Patient Flow, Health Delivery Processes, and Areas for Improvement in the UP Health Service (UPHS) during May to June 2020 of the COVID-19 Pandemic

  • Shiela Marie S. Laviña
  • Marishiel Mejia-Samonte
  • Geannagail O. Anuran
  • Katrina Lenora Villarante
  • Anna Guia O. Limpoco
Keywords: patient flows, health care delivery, COVID-19


Background. Workplace or employees’ clinics play a vital role in disease outbreaks as there could be an influx of sick personnel. Processes and patient flows during pandemics should be documented to identify good practices and sources of operational inefficiencies.

Objective. To describe the patient flow, health delivery processes, and areas for improvement at the UPHS during the early phase of the COVID-19 pandemic from May to June 2020.

Methods. This was a cross-sectional study involving patient flow analysis of processes at the employees’ clinic of the University of the Philippines-Philippine General Hospital. The study was divided into two major components: clinic process time measurement and process flow mapping. Data collection involved time elements and narrative descriptions of good practices and problems in the process flow.

Results. The UPHS staff attended to 1,514 employees’ visits during the 15 working days from May to June 2020. The total UPHS service time from arrival to end of consultation of an employee with a COVID-19-related concern was an average of 1 hour 3 minutes (SD±39 minutes) with a mean total waiting time of 46 minutes (SD±37 minutes). Good practices identified were personnel flexibility in doing other tasks, good communication, and infection control measures. Areas for improvement included symptom screening, implementation of physical distancing, and disinfection practices.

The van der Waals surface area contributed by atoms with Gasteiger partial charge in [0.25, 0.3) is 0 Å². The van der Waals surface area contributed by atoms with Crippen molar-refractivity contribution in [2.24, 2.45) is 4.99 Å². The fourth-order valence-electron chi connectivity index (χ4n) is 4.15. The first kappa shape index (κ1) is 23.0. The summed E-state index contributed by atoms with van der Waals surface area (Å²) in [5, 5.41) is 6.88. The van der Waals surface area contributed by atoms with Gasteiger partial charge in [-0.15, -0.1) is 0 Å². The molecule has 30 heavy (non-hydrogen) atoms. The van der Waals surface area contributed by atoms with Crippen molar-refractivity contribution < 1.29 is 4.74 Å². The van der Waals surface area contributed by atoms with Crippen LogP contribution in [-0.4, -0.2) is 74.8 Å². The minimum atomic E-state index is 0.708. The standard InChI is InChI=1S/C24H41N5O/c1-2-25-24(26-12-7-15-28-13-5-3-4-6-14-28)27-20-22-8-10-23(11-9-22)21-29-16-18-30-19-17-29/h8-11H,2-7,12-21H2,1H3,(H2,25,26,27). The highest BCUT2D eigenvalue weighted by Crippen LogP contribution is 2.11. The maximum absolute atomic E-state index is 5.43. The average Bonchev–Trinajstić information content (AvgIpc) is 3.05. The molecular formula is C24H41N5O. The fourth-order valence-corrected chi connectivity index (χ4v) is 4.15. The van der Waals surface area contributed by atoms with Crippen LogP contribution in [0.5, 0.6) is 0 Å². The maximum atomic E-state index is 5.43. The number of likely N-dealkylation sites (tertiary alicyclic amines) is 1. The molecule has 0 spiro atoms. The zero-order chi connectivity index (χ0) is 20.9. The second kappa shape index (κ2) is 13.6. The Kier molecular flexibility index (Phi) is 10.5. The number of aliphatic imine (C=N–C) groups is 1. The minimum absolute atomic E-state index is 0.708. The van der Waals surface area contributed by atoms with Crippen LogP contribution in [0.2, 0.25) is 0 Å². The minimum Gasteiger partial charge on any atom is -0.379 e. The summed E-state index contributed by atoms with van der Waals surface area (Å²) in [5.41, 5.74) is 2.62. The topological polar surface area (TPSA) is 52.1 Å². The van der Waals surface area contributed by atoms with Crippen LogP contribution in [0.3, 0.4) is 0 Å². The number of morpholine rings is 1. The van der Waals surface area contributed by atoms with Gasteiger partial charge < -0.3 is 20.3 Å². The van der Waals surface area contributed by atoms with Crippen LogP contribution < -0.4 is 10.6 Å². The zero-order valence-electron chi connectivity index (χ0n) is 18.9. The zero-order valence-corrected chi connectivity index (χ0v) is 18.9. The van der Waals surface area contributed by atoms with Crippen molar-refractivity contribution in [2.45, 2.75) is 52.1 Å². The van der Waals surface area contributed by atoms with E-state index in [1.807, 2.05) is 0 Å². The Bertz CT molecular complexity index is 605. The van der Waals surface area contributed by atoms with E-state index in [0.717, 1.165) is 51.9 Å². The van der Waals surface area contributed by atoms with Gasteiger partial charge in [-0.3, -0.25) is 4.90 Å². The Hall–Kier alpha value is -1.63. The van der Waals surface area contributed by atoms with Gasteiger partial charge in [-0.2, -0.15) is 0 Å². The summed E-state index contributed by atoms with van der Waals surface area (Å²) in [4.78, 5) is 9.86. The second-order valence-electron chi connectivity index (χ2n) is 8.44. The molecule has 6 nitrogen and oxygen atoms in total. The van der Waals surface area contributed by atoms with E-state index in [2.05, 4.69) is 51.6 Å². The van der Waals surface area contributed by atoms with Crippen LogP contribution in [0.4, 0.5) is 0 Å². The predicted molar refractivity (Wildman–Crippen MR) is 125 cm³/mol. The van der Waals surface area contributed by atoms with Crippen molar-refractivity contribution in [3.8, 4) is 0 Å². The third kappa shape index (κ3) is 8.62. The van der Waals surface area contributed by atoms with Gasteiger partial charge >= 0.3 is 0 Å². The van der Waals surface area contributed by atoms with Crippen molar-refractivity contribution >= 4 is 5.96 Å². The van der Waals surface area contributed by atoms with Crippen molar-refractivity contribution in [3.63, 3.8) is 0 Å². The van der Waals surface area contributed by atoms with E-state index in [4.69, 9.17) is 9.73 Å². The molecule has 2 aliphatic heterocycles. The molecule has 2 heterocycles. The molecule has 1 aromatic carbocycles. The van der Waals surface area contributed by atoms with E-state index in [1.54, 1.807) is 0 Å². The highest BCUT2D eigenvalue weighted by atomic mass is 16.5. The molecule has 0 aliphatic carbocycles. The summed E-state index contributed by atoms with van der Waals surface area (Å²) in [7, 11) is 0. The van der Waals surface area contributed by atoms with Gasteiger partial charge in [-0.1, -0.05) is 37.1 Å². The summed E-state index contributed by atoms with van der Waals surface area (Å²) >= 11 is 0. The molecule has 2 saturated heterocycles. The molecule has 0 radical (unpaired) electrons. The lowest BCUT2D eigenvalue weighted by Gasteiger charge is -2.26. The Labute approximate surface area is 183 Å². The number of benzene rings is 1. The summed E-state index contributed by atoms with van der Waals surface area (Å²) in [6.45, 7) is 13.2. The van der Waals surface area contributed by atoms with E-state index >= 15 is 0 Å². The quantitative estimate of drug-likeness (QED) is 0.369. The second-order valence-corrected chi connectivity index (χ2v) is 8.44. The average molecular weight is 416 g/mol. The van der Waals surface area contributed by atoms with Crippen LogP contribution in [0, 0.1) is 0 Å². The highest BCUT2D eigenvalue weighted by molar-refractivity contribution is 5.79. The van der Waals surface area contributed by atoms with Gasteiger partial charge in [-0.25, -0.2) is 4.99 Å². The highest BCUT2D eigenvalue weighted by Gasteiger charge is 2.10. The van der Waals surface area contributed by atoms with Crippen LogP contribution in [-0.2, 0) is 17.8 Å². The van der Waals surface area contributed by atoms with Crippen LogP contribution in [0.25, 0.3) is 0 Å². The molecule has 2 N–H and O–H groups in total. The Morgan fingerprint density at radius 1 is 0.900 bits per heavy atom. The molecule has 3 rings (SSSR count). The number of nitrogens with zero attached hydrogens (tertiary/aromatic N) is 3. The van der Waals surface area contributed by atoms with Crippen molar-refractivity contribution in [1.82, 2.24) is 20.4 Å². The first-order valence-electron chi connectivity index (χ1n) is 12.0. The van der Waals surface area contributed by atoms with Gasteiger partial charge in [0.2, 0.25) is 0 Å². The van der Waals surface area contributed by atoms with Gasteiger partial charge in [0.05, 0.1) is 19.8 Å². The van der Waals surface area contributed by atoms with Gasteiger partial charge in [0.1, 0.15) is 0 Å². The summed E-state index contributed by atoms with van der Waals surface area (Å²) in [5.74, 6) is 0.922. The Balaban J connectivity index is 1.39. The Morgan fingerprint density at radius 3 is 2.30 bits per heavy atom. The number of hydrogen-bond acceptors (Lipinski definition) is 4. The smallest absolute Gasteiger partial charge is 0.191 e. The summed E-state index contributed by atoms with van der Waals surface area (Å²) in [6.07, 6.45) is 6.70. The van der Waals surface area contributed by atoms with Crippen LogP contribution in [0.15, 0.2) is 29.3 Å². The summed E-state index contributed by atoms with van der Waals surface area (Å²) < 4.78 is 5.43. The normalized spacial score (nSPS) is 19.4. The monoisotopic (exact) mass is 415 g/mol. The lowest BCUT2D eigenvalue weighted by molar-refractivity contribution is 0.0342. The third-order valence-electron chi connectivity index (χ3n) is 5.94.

Conclusion. The process flows in the UPHS clinic consisted of COVID-19 related consultations, non-COVID-19 related concerns, and swabbing services. Good communication, staff flexibility, infection control measures, and leadership were identified as good practices. Occasional lapses in symptom screening at triage, physical distancing among employees in queuing lines, and inconsistent disinfection practices were the areas for improvement.


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